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Activities to Improve Upper Body Strength in Occupational Therapy for Adults

author image Melissa Sabo
Melissa Sabo is an occupational therapist who started writing professional guidebooks for all Flagship Rehabilitation employees in 2009. Specializing in applied therapy and exercise for non-medical readers, she also coauthored a manual on wheelchair positioning. She graduated from the University of Pittsburgh with a Bachelor of Science in occupational therapy.
Activities to Improve Upper Body Strength in Occupational Therapy for Adults
A man is undergoing occupational therapy. Photo Credit g-stockstudio/iStock/Getty Images

Occupational therapy focuses on a variety of physical and functional impairments. One main components of OT intervention is upper-body strengthening. In conjunction with traditional weighted exercises, occupational therapists also use therapeutic activities to improve your muscles strength and endurance. These activities can also target additional issues such as problem solving, safety, balance and direction following. By understanding the purpose of the tasks your occupational therapist provides, you can appreciate the functional outcome associated with the otherwise non-functional tasks.

Ball Toss

Tossing a ball is generally considered a children's task. However, your OT may use a modified ball toss to help strengthen your muscles. Initially, by tossing a lightweight ball, like a beach ball, you can increase your range of motion and basic strength. As you advance, your therapist may use a heavier ball or weighted cuffs around your wrists to increase the intensity. For maximal strengthening, tossing a medicine ball while standing will provide significant total body strengthening.

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Fine Motor Activities

As you initially recover, your muscles will fatigue with simple activities such as putting pegs into a hole or twisting nuts onto bolts mounted on a board. To further increase your strength, your therapist will challenge you by adding sequentially heavier weighted cuffs to your wrists while completing these tasks. By increasing the time you perform the task without a rest, you can improve your muscle endurance as well. Standing while focused on completing a fine-motor task will also strengthen your leg and balancing muscles which can reduce your risk of fall during functional activities.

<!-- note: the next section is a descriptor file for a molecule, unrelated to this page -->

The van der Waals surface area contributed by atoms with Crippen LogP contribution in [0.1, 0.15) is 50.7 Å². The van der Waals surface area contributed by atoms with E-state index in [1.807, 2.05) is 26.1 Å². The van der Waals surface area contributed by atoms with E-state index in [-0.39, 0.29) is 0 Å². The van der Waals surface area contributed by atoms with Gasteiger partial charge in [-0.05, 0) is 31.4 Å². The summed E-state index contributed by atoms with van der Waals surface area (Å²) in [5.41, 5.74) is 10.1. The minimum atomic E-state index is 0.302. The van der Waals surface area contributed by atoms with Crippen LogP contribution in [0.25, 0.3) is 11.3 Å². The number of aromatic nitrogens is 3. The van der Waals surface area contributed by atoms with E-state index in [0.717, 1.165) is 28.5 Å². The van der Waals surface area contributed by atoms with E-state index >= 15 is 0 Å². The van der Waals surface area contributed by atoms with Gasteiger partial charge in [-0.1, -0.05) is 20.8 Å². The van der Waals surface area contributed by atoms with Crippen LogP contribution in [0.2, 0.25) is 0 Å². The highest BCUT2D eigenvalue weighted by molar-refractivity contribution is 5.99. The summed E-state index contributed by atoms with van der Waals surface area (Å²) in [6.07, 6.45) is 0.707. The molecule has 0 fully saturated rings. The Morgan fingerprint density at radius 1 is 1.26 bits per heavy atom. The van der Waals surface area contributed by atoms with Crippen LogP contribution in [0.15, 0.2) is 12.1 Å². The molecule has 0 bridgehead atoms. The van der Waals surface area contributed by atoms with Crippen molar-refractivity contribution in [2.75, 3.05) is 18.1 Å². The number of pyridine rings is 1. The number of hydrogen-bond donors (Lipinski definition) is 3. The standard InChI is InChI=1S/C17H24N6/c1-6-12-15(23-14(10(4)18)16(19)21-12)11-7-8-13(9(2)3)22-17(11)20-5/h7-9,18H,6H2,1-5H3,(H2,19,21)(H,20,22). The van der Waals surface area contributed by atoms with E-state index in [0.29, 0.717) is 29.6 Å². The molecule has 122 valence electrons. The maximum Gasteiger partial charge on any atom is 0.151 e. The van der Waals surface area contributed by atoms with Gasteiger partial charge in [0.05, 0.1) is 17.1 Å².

Arm Bike

In addition to traditional dumbbell exercises, your occupational therapist will use an arm bicycle to improve your arm strength. Beginning with several minutes of arm cycling at a time, your therapist will add intensity by turning up the cycle's resistance or by increasing the amount of time before a rest break. This opposing arm movement is also associated with increased balance while walking because it simulates the opposing arm movement.

Translation to Function

As your arm muscles are strengthened, you can begin to participate in more functional tasks. Your therapist may have you fold laundry to further strengthen your muscles. By folding a large item, such as a comforter, your muscles can get stronger. Additionally, your therapist may have you wear weighted cuffs while you sit and fold laundry. Your overall increased muscle strength and endurance will allow you to physically participate in functional life activities such as meal preparation and getting dressed.

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